Kennedy selected Averell Harriman, an experienced diplomat known and respected by Khrushchev, to resume negotiations in Moscow. An agreement to limit the scope of the test ban paved the way for a treaty. By excluding underground tests from the pact, negotiators eliminated the need for the on-site inspections that worried the Kremlin. On July 25, 1963, after only 12 days of negotiations, the two nations agreed to ban testing in the atmosphere, in space, and underwater. The following day, in a television address announcing the agreement, Kennedy claimed that a limited test ban “is safer by far for the United States than an unlimited nuclear arms race.”
The Treaty was signed in Moscow on August 5, 1963, by US Secretary Dean Rusk, Soviet Foreign Minister Andrei Gromyko, and and British Foreign Secretary Lord Home—one day short of the 18th anniversary of the dropping of an atomic bomb on Hiroshima.
Over the next two months, President Kennedy convinced a fearful public and a divided Senate to support the Treaty. The Senate approved the Limited Nuclear Test Ban on September 23, 1963, by an 80-19 margin. Kennedy signed the ratified Treaty on October 7, 1963. The Treaty:
- prohibits nuclear weapons tests or other nuclear explosions under water, in the atmosphere, or in outer space
- allows underground nuclear tests as long as no radioactive debris falls outside the boundaries of the nation conducting the test
- pledges signatories to work towards complete disarmament, an end to the armaments race, and an end to the contamination of the environment by radioactive substances.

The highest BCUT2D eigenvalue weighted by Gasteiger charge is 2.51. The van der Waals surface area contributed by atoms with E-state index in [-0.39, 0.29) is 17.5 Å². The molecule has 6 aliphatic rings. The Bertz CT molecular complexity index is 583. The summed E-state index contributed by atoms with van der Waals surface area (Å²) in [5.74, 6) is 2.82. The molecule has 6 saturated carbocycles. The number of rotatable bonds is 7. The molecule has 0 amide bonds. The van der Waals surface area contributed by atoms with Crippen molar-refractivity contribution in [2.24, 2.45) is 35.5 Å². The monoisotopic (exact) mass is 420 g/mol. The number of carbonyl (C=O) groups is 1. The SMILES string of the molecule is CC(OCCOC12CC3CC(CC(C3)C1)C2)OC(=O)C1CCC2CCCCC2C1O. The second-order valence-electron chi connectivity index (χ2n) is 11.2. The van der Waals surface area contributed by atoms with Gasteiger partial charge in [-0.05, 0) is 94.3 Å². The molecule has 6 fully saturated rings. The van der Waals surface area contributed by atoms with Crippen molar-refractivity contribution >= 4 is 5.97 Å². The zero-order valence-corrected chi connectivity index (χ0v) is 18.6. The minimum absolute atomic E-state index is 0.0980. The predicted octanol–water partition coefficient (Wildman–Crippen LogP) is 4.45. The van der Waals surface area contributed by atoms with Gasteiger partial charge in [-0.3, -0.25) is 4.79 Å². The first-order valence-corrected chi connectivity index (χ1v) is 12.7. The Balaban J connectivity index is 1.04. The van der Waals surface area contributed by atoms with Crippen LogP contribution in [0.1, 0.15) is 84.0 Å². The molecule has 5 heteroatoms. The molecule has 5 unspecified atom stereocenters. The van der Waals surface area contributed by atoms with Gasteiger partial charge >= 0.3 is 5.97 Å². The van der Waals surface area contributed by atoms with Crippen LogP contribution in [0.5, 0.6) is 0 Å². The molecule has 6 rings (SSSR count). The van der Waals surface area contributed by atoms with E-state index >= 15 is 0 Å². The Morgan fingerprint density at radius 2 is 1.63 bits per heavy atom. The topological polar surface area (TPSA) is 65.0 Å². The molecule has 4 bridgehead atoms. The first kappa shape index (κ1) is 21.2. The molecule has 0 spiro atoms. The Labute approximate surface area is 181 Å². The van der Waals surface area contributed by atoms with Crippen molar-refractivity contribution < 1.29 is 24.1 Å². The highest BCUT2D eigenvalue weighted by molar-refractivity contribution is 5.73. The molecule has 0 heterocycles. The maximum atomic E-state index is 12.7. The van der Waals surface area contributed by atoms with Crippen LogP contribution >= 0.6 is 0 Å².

In September 1996, the Comprehensive Nuclear Test Ban Treaty was adopted by the United Nations General Assembly. Signed by 71 nations, including those possessing nuclear weapons, the Treaty prohibits all nuclear test explosions including those conducted underground. Though it was signed by President Clinton, the Senate rejected the treaty by a vote of 51 to 48.
1. Have students read the Limited Nuclear Test Ban Treaty overview from the Kennedy Library website.
2. Provide students with the handout, Negotiations on the Nuclear Test Ban Treaty, and examine the editorial cartoon “How about one more try?” by Herb Block from May 29, 1963, drawn in response to Kennedy’s May 22 Press Conference.
Discuss the following:
What does the saying "The genie is out of the bottle" mean?
Have students analyze the political cartoon by:
- listing the objects or people they see in the cartoon.
- identifying the cartoon caption and/or title.
- considering which of the objects are symbols; what do they think each symbol means.
- describing the action taking place in the cartoon.
- explaining how the words in the cartoon clarify the symbols.
- explaining the message of the cartoon.
- considering what special interest groups would agree/disagree with the cartoon’s message, providing their reasoning.
A handout for cartoon analysis is available from NARA
Discuss with students:
Do you think the cartoonist is saying that the genie can or can't be put back in the bottle when it comes to putting nuclear weapons under control? Explain?